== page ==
As the violence has escalated, historically rooted tensions between Ethiopia’s two largest communities, the Oromo and Amhara, have continued to flare. In late August, locals and officials said OLA fighters killed more than 100 Amhara civilians in East Wollega Zone. The insurgents said all those killed in fighting were government-affiliated militiamen from Amhara. The turmoil relates to a broader political dispute that involves Oromo nationalists classing Amhara settlers as their main oppressor during an imperial era that ended in 1974. Amhara activists argue that innocent civilians are persecuted by Oromo nationalists and other ethno-nationalists as a result.
If the fault line between Amhara and Oromo widens further, it could set in train other destabilising effects. First, these tensions could deepen rifts within the Oromo and Amhara chapters of the country’s ruling Prosperity Party. Secondly, the violence could spill over into another region, Benishangul-Gumuz, which borders Sudan and where armed factions are also operating, imperilling security around the Grand Ethiopian Renaissance Dam. There, militias from the Gumuz ethnic group have mobilised over the last year, creating disruptions that led to delayed elections in most of the region. The militias, operating largely in Metekel Zone, have killed ethnic Amhara, Shinasha and Oromo people, whom they perceive as settlers, and conducted deadly ambushes on convoys servicing the dam. In April, they also briefly took over one district in Kamashi Zone.
III. Mass Suffering
The situation in northern Ethiopia is dire and set to get worse. Millions of Tigrayans are suffering food shortages, with estimates suggesting hundreds are dying daily of hunger-related causes. Since 28 June, when federal troops and administrators left most of Tigray, around 1,000 aid trucks – bearing only about 14 per cent of the needed aid – have arrived in the region. Aid agencies say government impediments, as well as security incidents, notably the 18 July and 19 August militia attacks on aid convoys in Afar, explain most of the shortfall. A compounding factor is Addis Ababa has cut Tigray off from budget transfers and telecommunications, electricity and banking services, thereby making the population suffer for the federal dispute with Tigray’s leaders. Researchers estimate that, due to the war, only up to a quarter of Tigray’s land will produce “reasonable outputs”, while the UN says Tigray’s crop yields in 2021 may be as low as 13 per cent of normal, raising famine concerns. On 1 October, Addis Ababa expelled seven top UN officials for assisting the TPLF, making it harder for humanitarian actors to do their jobs.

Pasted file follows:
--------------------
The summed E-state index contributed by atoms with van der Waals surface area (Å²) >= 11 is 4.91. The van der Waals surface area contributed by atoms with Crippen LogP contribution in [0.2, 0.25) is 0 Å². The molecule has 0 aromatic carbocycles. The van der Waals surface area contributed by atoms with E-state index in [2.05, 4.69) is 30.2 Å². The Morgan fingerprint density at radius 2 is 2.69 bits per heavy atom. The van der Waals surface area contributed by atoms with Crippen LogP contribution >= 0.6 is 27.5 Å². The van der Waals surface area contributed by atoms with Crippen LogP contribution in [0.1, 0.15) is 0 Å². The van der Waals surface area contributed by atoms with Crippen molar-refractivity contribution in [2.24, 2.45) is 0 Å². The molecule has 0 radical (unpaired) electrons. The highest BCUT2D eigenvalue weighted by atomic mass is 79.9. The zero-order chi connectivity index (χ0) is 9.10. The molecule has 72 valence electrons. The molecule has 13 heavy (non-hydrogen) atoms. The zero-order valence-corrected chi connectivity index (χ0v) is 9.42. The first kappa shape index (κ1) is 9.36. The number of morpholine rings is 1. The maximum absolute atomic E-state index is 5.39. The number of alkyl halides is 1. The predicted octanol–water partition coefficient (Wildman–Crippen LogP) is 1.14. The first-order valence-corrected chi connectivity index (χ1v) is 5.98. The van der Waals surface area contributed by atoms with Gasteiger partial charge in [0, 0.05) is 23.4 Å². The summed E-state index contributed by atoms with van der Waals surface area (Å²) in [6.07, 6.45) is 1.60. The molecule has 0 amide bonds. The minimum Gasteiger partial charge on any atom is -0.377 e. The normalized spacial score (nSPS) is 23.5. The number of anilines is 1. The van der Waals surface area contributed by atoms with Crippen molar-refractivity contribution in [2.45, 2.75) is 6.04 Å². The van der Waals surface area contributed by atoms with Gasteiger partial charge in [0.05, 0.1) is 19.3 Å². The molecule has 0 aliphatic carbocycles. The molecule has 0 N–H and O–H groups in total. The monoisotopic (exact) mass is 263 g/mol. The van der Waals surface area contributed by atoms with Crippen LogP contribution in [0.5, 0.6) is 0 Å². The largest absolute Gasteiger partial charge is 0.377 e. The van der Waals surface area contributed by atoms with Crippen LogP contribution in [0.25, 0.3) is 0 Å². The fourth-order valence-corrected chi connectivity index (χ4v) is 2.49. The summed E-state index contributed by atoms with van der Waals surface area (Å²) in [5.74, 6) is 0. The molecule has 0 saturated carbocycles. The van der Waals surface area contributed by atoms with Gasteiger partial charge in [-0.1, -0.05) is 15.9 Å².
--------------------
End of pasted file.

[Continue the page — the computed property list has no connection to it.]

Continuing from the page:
The management of aid flows has become a key factor in the conflict. After Addis Ababa installed an interim administration in Mekelle in December 2020, humanitarian aid into the region gradually started flowing again, but fighting made deliveries to the hinterland difficult and dangerous. Notably, Eritrean and Ethiopian military checkpoints blocked routes into areas where Tigray forces were concentrated. Eritrean troops allegedly also looted medical clinics, food stores and agricultural tools, as well as killing oxen and other livestock. With the TPLF now back in Mekelle, federal authorities are once again restricting aid flows, prompting the U.S. delegation to the UN Security Council to say the Ethiopian government’s obstruction of humanitarian supplies and vital services may amount to war crimes. Addis Ababa has at times blamed the Tigray forces’ offensive for disrupting aid, and it claims to be unable to deliver telecommunications and power services to the region due to Tigray fighters’ attacks on utility company staff.